Actually, in 1972, the Supreme Court did just that... before reversing its decision four years later. Why did the court flip-flop?
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Racism on Death Row
One word: Racism. The Supreme Court originally found that death penalty laws were discriminatory and in violation of the Eighth Amendment. Upon reconsideration a short time later, the court overturned its decision, ruling that the problem had been fixed by recent state reforms. But… that turned out to be just 100% wrong. In fact, the Supreme Court itself tossed a death penalty conviction as recently as 2019 after deciding that race played a role in jury selection.
The scales of justice are tipped against Black and Brown people in this country. What’s true elsewhere in the criminal justice system is true when it comes to death penalty cases as well:
- Black people make up 13.4% of the US population, but 42% of federal death-row prisoners are Black.
- About 60% of federal death row prisoners are people of color (Latinx people are also disproportionately represented on death row)
- 87% of Black people have had their death sentence overturned because of official misconduct, compared to 67% of white people.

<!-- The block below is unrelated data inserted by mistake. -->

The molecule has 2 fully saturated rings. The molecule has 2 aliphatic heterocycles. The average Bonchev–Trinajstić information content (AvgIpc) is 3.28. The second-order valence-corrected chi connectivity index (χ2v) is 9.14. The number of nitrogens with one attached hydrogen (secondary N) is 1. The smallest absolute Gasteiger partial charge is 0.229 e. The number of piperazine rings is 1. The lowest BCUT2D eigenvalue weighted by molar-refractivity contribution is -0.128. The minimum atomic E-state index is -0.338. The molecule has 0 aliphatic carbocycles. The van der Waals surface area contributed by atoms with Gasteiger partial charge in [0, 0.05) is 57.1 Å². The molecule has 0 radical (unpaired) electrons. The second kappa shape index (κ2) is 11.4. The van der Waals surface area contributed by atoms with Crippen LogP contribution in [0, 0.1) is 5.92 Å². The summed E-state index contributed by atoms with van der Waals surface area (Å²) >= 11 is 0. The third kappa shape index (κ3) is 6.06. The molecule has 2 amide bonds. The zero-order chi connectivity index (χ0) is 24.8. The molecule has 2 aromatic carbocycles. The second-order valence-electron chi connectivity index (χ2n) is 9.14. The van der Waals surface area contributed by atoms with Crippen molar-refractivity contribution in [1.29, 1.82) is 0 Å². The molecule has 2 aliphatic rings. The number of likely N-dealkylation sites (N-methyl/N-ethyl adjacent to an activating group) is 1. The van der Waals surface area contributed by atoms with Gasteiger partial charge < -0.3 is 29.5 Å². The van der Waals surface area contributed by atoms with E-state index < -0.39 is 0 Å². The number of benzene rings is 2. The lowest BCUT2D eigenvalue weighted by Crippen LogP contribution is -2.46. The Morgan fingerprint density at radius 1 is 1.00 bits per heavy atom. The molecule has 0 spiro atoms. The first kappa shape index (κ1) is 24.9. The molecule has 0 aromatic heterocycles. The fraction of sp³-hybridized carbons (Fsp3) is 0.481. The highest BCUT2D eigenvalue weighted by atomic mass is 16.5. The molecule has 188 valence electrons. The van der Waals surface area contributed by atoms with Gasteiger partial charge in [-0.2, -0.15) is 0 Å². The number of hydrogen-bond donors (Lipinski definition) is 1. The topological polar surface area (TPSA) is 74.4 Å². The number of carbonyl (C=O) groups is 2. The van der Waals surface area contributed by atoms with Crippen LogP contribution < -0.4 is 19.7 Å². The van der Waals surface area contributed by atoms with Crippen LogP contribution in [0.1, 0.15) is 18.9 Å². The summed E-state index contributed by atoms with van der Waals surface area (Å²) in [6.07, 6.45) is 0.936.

- Defendants convicted of killing white people are way more likely to be sentenced to death than those convicted of killing Black people
Set against the backdrop of President Trump pardoning his rich, white allies for federal crimes, it’s clear who is afforded mercy and who is not. Bottom line: The chances of being sentenced to death are greater for the poor and innocent than for the rich and guilty.
Abolish the Death Penalty
The Trump Administration has carried out more executions than any administration since Grover Cleveland was president more than 100 years ago. And they’re taking the historically unprecedented step of executing three more people in January before Inauguration Day. It’s been 130 years since an administration put anyone to death during the presidential transition period.
The last scheduled execution under the Trump Administration will take place on Dr. Martin Luther King Jr.’s birthday. Dr. King opposed the death penalty. When asked during an interview to share his thoughts on capital punishment, he replied that it “is against the better judgment of modern criminology and, above all, against the highest expression of love in the nature of God.” Let us all, especially political leaders, be guided by Dr. King’s words. Join us and the ACLU today and demand that the Trump Administration stop federal executions!
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Chocolate Chip Cookie Ice Cream Pie
Epic dessert alert! Two of our favorite treats are joining forces to make an epic masterpiece. Wow your taste buds — and a crowd! — with the Chocolate Chip Cookie Ice Cream Pie.
Make-Ahead Ice Cream French Toast
If you were looking for an excuse to have ice cream for breakfast, we’ve got you covered. Whip this up before you go to bed and wake up to the easiest, delicious-est breakfast you’ve ever had. .